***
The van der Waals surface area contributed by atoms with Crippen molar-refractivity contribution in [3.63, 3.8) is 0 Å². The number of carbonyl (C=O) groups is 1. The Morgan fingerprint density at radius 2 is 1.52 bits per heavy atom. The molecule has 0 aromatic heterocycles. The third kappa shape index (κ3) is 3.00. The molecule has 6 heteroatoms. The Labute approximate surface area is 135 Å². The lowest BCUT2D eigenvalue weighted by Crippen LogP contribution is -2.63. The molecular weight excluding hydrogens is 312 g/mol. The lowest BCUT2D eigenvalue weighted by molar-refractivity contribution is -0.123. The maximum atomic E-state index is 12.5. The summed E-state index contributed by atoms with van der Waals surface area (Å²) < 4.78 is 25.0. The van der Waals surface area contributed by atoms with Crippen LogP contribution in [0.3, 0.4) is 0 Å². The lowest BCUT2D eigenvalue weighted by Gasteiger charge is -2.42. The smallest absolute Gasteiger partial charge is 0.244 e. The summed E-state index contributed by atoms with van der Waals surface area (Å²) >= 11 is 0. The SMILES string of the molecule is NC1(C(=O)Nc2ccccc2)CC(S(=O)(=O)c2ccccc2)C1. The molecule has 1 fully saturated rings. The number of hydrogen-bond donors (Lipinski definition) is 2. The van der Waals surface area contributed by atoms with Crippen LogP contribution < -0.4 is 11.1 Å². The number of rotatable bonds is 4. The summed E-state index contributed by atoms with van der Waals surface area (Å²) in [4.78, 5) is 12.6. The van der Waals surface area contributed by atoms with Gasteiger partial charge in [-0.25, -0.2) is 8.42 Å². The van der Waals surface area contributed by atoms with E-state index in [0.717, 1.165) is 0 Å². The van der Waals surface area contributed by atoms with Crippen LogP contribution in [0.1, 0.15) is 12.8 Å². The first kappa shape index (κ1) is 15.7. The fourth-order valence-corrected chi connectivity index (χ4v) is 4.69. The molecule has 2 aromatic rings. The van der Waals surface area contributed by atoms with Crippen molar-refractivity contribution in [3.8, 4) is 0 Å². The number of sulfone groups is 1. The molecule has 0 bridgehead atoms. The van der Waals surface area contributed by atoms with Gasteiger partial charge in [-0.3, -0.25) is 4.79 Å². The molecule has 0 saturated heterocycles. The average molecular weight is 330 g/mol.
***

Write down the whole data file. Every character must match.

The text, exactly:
The van der Waals surface area contributed by atoms with Crippen molar-refractivity contribution in [3.63, 3.8) is 0 Å². The number of carbonyl (C=O) groups is 1. The Morgan fingerprint density at radius 2 is 1.52 bits per heavy atom. The molecule has 0 aromatic heterocycles. The third kappa shape index (κ3) is 3.00. The molecule has 6 heteroatoms. The Labute approximate surface area is 135 Å². The lowest BCUT2D eigenvalue weighted by Crippen LogP contribution is -2.63. The molecular weight excluding hydrogens is 312 g/mol. The lowest BCUT2D eigenvalue weighted by molar-refractivity contribution is -0.123. The maximum atomic E-state index is 12.5. The summed E-state index contributed by atoms with van der Waals surface area (Å²) < 4.78 is 25.0. The van der Waals surface area contributed by atoms with Crippen LogP contribution in [0.3, 0.4) is 0 Å². The lowest BCUT2D eigenvalue weighted by Gasteiger charge is -2.42. The smallest absolute Gasteiger partial charge is 0.244 e. The summed E-state index contributed by atoms with van der Waals surface area (Å²) >= 11 is 0. The SMILES string of the molecule is NC1(C(=O)Nc2ccccc2)CC(S(=O)(=O)c2ccccc2)C1. The molecule has 1 fully saturated rings. The number of hydrogen-bond donors (Lipinski definition) is 2. The van der Waals surface area contributed by atoms with Crippen LogP contribution < -0.4 is 11.1 Å². The number of rotatable bonds is 4. The summed E-state index contributed by atoms with van der Waals surface area (Å²) in [4.78, 5) is 12.6. The van der Waals surface area contributed by atoms with Gasteiger partial charge in [-0.25, -0.2) is 8.42 Å². The van der Waals surface area contributed by atoms with E-state index in [0.717, 1.165) is 0 Å². The van der Waals surface area contributed by atoms with Crippen LogP contribution in [0.1, 0.15) is 12.8 Å². The first kappa shape index (κ1) is 15.7. The fourth-order valence-corrected chi connectivity index (χ4v) is 4.69. The molecule has 2 aromatic rings. The van der Waals surface area contributed by atoms with Crippen molar-refractivity contribution in [3.8, 4) is 0 Å². The number of sulfone groups is 1. The molecule has 0 bridgehead atoms. The van der Waals surface area contributed by atoms with Gasteiger partial charge in [-0.3, -0.25) is 4.79 Å². The molecule has 0 saturated heterocycles. The average molecular weight is 330 g/mol.